• Captive insurance companies
  • Treasury centers, holding companies, and captive finance companies

Additionally, even if an organization’s affiliate network does not include an FFI, US-based entities could be
Continue Reading FATCA: What it is, and why it may apply to your business

Cybersecurity in the cross hairs of the SEC
Photo by Marina Noordegraaf

The SEC continues to increase its focus on cybersecurity preparedness. As we have reported in prior blogs here and here, we believe that cybersecurity will become an increasingly important element of the SEC’s disclosure and enforcement efforts. Recent events show that the SEC is ramping up its efforts in the cybersecurity area, and we believe that all companies who are potentially affected by these SEC activities should pay special attention to their cybersecurity preparedness and should anticipate possible SEC action in this area.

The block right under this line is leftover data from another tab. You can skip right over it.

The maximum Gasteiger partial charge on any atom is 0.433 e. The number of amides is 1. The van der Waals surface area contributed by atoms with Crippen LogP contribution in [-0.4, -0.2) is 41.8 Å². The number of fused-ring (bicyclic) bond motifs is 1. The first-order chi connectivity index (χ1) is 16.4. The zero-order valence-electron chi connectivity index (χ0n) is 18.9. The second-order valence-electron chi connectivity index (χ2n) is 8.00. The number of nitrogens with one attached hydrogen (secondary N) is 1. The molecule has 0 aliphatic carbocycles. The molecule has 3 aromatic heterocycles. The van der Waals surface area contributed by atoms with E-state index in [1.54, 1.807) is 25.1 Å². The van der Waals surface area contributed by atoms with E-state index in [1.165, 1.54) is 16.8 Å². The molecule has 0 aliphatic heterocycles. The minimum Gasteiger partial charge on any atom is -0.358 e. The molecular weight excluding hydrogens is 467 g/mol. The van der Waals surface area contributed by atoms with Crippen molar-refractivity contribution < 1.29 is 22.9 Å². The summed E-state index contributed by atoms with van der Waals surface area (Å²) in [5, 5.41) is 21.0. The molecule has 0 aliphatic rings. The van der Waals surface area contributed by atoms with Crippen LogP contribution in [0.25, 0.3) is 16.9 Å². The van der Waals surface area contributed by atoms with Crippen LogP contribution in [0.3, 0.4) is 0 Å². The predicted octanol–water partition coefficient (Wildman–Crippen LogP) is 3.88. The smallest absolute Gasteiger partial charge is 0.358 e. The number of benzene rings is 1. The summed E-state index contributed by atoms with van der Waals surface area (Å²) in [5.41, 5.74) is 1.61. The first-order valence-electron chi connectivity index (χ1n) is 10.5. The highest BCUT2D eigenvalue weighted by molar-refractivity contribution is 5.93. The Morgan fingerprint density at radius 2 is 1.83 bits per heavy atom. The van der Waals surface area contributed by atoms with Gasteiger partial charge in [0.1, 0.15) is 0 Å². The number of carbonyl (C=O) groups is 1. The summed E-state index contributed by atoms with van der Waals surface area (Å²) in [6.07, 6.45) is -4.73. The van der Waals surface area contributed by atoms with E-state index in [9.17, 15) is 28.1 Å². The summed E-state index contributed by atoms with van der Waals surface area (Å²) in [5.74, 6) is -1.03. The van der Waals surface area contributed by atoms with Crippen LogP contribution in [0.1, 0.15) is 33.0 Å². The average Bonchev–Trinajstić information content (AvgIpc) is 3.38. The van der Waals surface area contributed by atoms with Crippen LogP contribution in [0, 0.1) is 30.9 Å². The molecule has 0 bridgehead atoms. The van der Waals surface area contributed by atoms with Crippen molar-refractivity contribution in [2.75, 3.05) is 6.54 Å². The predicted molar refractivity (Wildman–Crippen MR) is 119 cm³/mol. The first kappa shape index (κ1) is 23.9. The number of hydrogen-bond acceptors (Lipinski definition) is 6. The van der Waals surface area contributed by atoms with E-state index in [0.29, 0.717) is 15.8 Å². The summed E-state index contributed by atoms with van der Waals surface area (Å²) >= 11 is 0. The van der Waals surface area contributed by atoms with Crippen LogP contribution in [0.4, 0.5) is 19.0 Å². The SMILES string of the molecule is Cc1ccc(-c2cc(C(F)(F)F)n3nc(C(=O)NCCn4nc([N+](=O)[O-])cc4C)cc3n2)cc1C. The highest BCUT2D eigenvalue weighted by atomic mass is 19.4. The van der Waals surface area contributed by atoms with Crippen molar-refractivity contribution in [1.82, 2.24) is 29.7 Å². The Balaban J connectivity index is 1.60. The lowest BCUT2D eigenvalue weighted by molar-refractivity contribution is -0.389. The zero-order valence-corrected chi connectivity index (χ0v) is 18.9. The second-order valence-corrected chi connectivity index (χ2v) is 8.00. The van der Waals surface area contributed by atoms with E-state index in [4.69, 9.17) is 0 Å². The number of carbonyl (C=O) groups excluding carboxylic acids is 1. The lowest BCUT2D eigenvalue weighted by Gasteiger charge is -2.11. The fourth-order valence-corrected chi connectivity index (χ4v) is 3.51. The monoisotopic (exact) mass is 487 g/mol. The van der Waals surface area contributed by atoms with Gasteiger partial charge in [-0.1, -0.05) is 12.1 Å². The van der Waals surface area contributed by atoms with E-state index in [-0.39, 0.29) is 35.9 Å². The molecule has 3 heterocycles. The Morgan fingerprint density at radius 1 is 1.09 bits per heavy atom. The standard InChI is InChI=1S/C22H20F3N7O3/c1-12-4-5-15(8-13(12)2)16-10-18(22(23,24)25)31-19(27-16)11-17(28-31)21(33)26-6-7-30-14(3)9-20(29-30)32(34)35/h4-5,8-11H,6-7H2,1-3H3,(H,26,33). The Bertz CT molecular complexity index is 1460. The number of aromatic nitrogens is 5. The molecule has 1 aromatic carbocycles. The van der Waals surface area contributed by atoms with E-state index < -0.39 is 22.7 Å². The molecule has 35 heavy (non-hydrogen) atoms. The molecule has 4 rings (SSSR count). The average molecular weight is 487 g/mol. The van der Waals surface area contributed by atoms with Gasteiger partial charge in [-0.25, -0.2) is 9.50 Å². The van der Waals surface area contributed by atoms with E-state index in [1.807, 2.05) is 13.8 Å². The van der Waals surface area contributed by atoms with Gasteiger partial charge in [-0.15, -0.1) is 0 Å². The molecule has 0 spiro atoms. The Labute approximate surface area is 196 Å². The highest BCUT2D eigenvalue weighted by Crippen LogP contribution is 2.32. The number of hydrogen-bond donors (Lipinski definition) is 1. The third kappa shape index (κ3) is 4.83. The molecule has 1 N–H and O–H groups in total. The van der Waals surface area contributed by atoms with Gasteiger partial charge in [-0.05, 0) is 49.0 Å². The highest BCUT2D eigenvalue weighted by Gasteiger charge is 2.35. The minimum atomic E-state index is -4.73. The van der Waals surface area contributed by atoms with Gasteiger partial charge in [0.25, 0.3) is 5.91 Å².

The SEC’s most recent activity in the cybersecurity area involves registered broker-dealers and registered investment advisers. These entities are logical choices for a cybersecurity focus because of the large volume of confidential and very sensitive customer information that they hold. The SEC’s Office of Compliance Inspections and Examinations (“OCIE”) announced this cybersecurity focus in an April 15, 2014 Risk Alert which stated that the SEC plans to mount an initiative to assess cybersecurity preparedness in the securities industry. The SEC had previously laid the groundwork for this initiative during a March 26, 2014 Cybersecurity Roundtable when Chair White stressed the vital importance of cybersecurity to our market system and consumer data protection. She also called for more public/private cooperation in strengthening cybersecurity preparedness. Other SEC participants at this Roundtable stressed the importance of gathering data and information regarding cybersecurity preparedness so that the SEC could determine what additional steps it should take in this area.